Depression:  How to Support a Family Member or Friend

You could save a life

By Pamela Feldman, MS, LIMHP, LPC

What can you do when someone you know suffers from depression?  You may notice the changes such as lack of motivation or enthusiasm, irritability, withdrawal or pervasive sadness.  Someone who is depressed already knows they’re down, but they may not be aware that others notice or care. Depression often makes a person feel unwanted and unloved, even though that is not the case. So, it is helpful to talk to them about your concerns in a caring way. For example, “I’ve noticed you haven’t wanted to participate much lately which is a change for you.  I’d sure like to help if you’re having a hard time.”

Reassure your person that you just want to listen and be there for them. Despite your good intentions, offering suggestions can be shaming. No one accepts depression without trying to get better. People who suffer from depression can do all the right things without relief.  Being able to talk about depression without judgment is powerfully helpful.

Treatment consisting of counseling and medication is generally the most effective means of alleviating serious, clinical depression. Other medical conditions may be a factor, so the person’s doctor should be involved.   Do offer to help the person find resources or to stay in treatment.  It takes time and patience. Offer to check in with them periodically to just listen and give support. It’s okay to just be there without talking.

It is important to ask directly if they have thoughts of hurting themselves or taking their life. If they do, it’s important to seek immediate help at the nearest Emergency Room or you can call 911.  Let them know that you do not want anything bad to happen to them and that you will stay with them until they are safe.  Check to see if their home environment is safe from firearms and medications.  Make sure they have the 24-hour suicide hotline number at 1-800-273-8255(TALK).

Doing these things can be intimidating. But it may save a life.

 

HOLIDAY TRADITIONS: IT’S NOT ALL ABOUT THE FOOD

Angst Over Food

It's not about the food!
It’s not about the food!

With the holidays fast approaching, there’s always angst over food. Whether you suffer a food allergy, an eating disorder, obesity, or are just trying to stay reasonably healthy, this is a difficult time of year. Lunch rooms get crowded with baked goods, every event seems to be focused on food, and families plan and prepare for feasts that result in food comas that sometimes end up in napping rather than enjoying one another’s company.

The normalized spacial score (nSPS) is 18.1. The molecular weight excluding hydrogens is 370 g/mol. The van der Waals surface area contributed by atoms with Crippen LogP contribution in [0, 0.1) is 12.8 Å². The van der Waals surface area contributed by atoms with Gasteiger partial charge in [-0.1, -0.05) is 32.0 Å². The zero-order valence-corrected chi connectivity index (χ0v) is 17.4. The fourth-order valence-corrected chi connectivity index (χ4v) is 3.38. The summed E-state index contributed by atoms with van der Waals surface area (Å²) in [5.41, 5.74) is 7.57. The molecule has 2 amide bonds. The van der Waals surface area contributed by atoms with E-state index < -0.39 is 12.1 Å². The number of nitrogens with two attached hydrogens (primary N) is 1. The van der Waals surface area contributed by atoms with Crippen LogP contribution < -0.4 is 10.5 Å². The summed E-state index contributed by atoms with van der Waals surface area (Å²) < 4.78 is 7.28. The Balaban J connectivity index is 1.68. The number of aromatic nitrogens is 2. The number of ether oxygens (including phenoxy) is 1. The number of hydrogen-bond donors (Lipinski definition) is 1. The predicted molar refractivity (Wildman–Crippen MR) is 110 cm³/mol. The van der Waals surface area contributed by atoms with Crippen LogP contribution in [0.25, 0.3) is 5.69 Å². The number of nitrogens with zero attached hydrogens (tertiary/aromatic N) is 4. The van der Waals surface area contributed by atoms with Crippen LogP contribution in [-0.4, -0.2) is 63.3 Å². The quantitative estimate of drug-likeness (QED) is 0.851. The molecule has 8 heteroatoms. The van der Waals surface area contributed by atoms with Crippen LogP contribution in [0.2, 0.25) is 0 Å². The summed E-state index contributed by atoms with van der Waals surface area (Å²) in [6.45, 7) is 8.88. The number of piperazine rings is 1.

Celebrations

To be honest, we all probably have a few favorite foods that only come out at holiday time and there’s nothing wrong with enjoying that fully. But maybe it’s time to take into account that there are lots of other ways to celebrate and new traditions that engage more than our taste buds. If you are interested in considering making some changes, I’d like to offer a few ideas with the recognition that there may be some resistance and change happens gradually for most of us.

First of all, the holiday itself need not be the central part of the celebration. In many large and busy families, there are just too many places to go on one day. Consider enjoying an activity other than a meal. Locally, there are numerous free or low cost events that allow families to enjoy music, lights, and spiritual aspects of the season. familyConsult the local newspaper and magazines that are full of ideas such as the lighting downtown starting on Thanksgiving evening, and concerts at the museums, churches and other venues. A walk at the Lauritzen Gardens or a nearby lake or park is a way to bring the family together for some exercise. Game nights, making crafts and setting up friendly competitions can become something everyone remembers fondly. Building gingerbread houses, having snowball fights, or caroling can be ways to get at least some of the family involved in a new tradition. Volunteering around the holidays is a special way to generate comradery. Donating to charity by weeding out toys and coats and unused items is another family project that sets the holidays in motion. Just looking at Christmas lights is a fun way to spend an evening.